by Natalie Romero
This quarter, we asked our faculty, staff, and students to share what they are currently reading—particularly in the realm of anti-racism. The following list includes books ranging from explorations of systemic racism in the United States to understanding emotional intelligence and more.
The Hill We Climb by Amanda Gorman (2021)
The inaugural poem that is a call for “unity and collaboration and togetherness.”
“[Amanda’s poetry] calls for unity and accountability, referencing Micah 4:4 ‘that everyone shall sit under their own vine and fig tree, and no one shall make them afraid’...”
—Elsa Sanchez, Human Resources
The New Jim Crow: Mass Incarceration in the Age of Colorblindness by Michelle Alexander (2010)
The New Jim Crow discusses how the United States traded one form of legal suppression for another, and provides an in-depth look at the racial disparities that exist in our current prison system.
“This book is extremely thorough in its researched exploration of a current, and pressing, societal issue. I learned so much about my country that I had never known, and though it was difficult to read at times, I feel like I’m now more aware of how the U.S. treats its citizens of color, and how desperately we need to work together to fix the broken system. Given the current political climate, I highly recommend this book to anyone who wants to learn more about why the BLM movement is such an important cause.”
—Kendra Kravig, Department of Criminal Justice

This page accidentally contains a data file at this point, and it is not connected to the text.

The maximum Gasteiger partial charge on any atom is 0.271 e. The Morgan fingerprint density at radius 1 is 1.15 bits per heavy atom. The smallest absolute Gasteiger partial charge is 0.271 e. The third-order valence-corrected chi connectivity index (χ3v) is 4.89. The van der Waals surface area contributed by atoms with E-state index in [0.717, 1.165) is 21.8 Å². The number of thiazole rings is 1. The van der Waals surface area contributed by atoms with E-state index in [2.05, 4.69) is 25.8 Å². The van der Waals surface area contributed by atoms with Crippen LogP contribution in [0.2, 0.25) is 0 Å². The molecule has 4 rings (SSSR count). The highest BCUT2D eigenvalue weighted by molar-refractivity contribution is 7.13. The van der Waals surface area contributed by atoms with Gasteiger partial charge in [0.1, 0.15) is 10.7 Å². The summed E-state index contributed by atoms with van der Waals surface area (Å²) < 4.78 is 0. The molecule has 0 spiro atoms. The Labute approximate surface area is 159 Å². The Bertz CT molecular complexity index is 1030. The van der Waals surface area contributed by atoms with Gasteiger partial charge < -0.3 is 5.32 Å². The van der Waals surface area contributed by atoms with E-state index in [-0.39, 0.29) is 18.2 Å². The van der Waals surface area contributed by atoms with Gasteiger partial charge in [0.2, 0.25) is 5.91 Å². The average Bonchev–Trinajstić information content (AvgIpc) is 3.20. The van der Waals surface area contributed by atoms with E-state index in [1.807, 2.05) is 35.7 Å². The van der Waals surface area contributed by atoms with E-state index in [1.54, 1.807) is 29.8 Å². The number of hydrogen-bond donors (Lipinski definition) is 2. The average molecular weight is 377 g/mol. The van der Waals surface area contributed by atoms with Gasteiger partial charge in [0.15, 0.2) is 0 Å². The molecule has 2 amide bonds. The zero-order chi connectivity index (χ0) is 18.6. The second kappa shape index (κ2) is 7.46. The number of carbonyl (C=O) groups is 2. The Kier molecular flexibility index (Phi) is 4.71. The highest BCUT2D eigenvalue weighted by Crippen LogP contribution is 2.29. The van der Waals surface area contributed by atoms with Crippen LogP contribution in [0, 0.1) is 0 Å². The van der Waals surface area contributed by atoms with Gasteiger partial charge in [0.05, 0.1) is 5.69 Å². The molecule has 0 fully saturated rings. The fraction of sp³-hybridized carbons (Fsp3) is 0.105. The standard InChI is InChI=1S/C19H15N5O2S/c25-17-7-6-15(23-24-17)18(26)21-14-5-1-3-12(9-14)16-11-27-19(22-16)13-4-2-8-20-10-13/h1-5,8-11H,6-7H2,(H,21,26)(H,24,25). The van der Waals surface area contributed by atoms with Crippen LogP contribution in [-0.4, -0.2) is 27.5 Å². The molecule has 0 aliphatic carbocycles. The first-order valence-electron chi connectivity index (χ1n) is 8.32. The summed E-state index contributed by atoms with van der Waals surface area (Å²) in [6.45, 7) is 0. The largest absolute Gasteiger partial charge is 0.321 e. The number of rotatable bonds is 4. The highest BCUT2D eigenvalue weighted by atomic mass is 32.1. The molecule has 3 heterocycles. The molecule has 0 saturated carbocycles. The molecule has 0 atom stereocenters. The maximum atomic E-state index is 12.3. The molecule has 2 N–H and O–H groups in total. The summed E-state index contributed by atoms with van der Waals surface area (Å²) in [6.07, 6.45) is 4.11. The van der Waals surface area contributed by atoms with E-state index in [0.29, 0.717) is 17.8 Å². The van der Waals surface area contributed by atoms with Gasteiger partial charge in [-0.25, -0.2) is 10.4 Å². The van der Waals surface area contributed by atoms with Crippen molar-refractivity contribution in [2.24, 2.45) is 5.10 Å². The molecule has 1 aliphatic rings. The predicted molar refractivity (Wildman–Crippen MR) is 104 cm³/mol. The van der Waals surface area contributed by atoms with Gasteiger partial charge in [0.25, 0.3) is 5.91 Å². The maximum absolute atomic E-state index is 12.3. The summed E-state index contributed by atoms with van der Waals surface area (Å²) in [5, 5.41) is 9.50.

1984 by George Orwell (1949)
Orwell’s main goal with 1984 was to warn of the serious danger totalitarianism—and what totalitarian regimes will do to keep power—poses to society.
“I just started the book, so I’m not done yet, but the similarities to today’s daily life and our ‘every day technology’ are remarkable. Interesting reading, in interesting times. And to think it was actually written in 1948! ”
— Natan Vigna, Office of Communication and Integrated Marketing
I’m still here: Black dignity in a world made for whiteness by Austin Channing Brown (2020)
The author shares the lessons learned from her personal and professional story of how her identities and role(s) intersected with various communities.
“This was very read-able, yet profound. It provided me insights as I seek to be more informed – to become a better listener and a more effective ally.”
—Rob Thomas, Department of Health & Exercise Science
Looking for Lorraine: The Radiant and Radical Life of Lorraine Hansberry by Imani Perry (2018)
Looking for Lorraine links the personal and family experiences of the author with redlining real estate practices with the writing of (among other works) the devastating and complex play, “Raisin in the Sun,” which has too often been viewed simplistically as a “color blind’ parable of the American dream of home ownership.
“The author, Imani Perry, combines meticulous research practices, beautiful prose, and compelling story-telling–an irresistible combination–to bring Hansberry’s life and work out of the forgotten shadows to center-stage importance for today’s re-examination of the generational consequences of racism. ”
— Department of English faculty
Dog Whistle Politics: How Coded Racial Appeals Have Reinvented Racism and Wrecked the Middle Class by Ian Haney López (2015)